The core idea is that the government prints more money but people just hold it. If nominal interest rates are low, OK, maybe no one wants to buy more bonds (however under some assumptions this will lower bond prices and raise rates again, bonus points if you can work through the whole analysis with real and nominal rates and price level paths). But they will buy more goods, thereby stimulating aggregate demand. If they won’t buy more goods, just print even more money. The spending impulse will kick in.
For another view, Paul Krugman argues people may not expect the inflation to continue for long enough, and therefore won’t spend their money but will instead expect a future deflation further down the road. I think that creating and maintaining the inflationary expectations is quite easy, especially if the inflation will boost output and employment and thereby make politicians popular with voters. If you print money, people don’t think "hmm…that is inflationary…that means someday the central bank will have to deflate, I’ll wait six years and spend this new money when prices are really low." Yes, I see the intertemporal equilibrium concept, but nope, that fails Psych 101. Krugman also borrows the idea of an ongoing negative real rate of interest, but this describes Battlestar Galactica, not the twentieth century.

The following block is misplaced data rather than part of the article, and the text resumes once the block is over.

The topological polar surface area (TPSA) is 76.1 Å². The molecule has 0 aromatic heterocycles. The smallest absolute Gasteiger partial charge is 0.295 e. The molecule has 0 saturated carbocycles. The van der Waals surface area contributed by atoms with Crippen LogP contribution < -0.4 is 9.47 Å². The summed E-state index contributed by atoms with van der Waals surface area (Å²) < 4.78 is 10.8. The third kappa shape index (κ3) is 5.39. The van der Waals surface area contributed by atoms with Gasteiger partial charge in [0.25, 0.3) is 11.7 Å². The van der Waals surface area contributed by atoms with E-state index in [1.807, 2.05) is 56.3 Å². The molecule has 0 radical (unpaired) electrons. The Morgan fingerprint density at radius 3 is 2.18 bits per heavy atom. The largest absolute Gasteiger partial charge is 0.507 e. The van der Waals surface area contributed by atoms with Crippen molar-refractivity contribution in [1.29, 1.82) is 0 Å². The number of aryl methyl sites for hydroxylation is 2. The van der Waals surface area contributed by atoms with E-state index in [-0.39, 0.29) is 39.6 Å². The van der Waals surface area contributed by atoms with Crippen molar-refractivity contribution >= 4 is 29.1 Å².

Open market operations, when tried, seem to have worked in 1932. Was Japan in a liquidity trap in the 1990s? They could have printed more money and given it to me. With an interpreter at my side, I would have spent it right away. Who knows, maybe you could have helped me. Here is a good critique of Krugman on Japan.
Perhaps there is a knife edge setting where printing too little money leads to hoarding and printing too much money leads to hyperinflation. So a risk-averse central bank is stuck. I doubt this, people don’t act so closely in accord but rather they adjust their cash balances at different speeds. So again, just print some more money to get out of the liquidity trap.
What is the evidence for a liquidity trap? Low nominal rates and the absence of a recovery? That’s not much evidence. I suspect real coordination problems are at fault in most of these settings, and hoarding is at most a secondary issue. Few serious economic problems are purely monetary in nature, yet the liquidity trap encourages us to embrace that dangerous idea.
The bottom line: I once wrote a paper arguing the liquidity trap is possible. Now I think that Milton Friedman was right all along.